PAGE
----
Shelburne Museum’s unparalleled collection of 1,400 wildfowl decoys was established with a 1952 gift of more than 400 superior examples from Joel Barber, a New York City architect, artist, and carver. Barber’s groundbreaking book Wild Fowl Decoys (1934) was the first to identify the importance of decoys as a uniquely American art form.

Since then, the Museum’s decoy collection has grown to be one of the finest and most comprehensive in the country. It includes examples by prominent carvers John Blair, Bill Bowman, Anthony Elmer Crowell, Lee Dudley, Joseph Lincoln, Don Preston, George Warin, Shang Wheeler, and Gus Wilson. Decoys from Maine, Long Island, Chesapeake Bay, Illinois, Quebec, and other regions are exhibited.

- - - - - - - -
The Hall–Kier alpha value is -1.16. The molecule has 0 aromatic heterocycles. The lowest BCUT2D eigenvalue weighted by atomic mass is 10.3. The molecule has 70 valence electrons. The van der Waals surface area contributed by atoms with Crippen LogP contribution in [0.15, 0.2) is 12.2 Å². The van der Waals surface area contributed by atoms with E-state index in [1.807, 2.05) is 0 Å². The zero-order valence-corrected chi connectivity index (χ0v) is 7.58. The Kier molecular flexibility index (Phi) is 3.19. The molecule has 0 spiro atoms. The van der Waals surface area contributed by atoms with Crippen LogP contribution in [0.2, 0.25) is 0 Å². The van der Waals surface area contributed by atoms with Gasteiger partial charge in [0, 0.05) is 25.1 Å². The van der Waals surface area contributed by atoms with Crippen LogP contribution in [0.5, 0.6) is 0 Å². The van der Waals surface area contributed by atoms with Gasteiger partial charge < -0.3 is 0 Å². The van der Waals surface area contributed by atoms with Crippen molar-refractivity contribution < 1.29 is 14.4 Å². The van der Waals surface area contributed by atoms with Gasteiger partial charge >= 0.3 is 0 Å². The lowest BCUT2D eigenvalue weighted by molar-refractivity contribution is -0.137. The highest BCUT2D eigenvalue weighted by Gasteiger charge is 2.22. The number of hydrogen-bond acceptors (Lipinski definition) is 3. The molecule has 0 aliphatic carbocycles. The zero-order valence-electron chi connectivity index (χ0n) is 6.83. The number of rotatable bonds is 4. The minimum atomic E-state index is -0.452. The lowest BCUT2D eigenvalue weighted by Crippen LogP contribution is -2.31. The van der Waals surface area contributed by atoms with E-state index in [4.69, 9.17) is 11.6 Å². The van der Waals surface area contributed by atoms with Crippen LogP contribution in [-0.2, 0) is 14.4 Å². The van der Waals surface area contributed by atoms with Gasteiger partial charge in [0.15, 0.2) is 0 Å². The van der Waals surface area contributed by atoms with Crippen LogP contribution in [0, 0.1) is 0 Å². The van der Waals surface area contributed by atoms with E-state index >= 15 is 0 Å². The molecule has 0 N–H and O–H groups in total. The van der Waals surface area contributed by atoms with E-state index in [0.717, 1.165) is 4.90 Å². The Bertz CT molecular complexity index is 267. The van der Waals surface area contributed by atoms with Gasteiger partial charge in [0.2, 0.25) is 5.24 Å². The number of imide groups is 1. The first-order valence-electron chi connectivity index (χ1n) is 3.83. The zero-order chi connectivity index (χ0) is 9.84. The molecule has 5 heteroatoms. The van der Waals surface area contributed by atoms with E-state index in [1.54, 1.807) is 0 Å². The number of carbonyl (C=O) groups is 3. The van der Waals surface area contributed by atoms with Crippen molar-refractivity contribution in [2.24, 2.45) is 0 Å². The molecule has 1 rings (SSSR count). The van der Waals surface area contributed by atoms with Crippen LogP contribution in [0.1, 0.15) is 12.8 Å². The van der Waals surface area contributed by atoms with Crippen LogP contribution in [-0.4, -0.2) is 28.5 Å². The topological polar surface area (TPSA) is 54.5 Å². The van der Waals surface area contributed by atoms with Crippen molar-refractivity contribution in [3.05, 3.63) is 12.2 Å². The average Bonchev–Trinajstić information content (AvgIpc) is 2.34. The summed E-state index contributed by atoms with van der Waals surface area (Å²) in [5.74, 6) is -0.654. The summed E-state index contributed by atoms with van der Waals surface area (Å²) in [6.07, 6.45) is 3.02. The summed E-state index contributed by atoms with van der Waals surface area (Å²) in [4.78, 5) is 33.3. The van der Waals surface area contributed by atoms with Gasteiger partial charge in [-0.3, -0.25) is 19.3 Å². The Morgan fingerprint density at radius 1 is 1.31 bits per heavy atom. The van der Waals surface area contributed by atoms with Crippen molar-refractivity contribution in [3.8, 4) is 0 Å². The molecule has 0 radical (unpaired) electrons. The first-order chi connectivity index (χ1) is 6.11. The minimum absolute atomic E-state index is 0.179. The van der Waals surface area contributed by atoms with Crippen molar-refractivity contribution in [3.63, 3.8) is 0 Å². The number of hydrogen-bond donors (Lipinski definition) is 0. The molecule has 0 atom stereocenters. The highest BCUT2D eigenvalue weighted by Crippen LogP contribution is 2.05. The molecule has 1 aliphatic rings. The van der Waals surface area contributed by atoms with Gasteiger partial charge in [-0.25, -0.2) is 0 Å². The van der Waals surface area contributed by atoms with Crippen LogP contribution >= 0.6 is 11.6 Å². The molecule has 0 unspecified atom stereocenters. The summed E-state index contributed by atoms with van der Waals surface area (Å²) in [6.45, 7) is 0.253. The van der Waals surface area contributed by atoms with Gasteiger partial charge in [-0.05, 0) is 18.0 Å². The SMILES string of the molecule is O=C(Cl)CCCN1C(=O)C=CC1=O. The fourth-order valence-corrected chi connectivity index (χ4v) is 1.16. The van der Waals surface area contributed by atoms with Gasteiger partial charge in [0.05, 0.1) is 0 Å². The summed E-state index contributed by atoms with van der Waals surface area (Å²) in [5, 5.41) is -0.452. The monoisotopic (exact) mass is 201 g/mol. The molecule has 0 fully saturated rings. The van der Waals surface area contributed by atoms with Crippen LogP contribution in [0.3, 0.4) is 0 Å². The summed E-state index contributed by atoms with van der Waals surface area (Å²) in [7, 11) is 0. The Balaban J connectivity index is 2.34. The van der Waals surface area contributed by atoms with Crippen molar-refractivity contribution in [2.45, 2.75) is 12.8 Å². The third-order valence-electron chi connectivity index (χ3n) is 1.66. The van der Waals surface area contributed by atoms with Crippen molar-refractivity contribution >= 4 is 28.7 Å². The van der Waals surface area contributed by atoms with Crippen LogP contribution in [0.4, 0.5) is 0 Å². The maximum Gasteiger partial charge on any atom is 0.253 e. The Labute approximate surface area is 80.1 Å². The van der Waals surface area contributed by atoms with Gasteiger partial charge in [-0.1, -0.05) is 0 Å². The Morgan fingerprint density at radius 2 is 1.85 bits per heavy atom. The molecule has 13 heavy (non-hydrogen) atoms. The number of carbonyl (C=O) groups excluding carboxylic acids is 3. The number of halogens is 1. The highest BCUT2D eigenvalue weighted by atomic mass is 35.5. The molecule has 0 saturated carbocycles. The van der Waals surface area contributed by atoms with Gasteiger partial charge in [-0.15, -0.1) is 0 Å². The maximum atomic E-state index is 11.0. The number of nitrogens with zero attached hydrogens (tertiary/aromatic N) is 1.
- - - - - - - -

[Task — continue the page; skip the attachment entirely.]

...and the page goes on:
Wildfowl decoys are traditionally exhibited in Dorset House; however, that location is currently closed to the public while it undergoes significant upgrades to its heating, cooling, lighting, security, and fire protection systems. This project, designed to bring the conditions in which the decoy collection is stored and displayed up to modern conservation standards, has been supported by a grant from the National Endowment for the Humanities. Dorset House will reopen in 2017.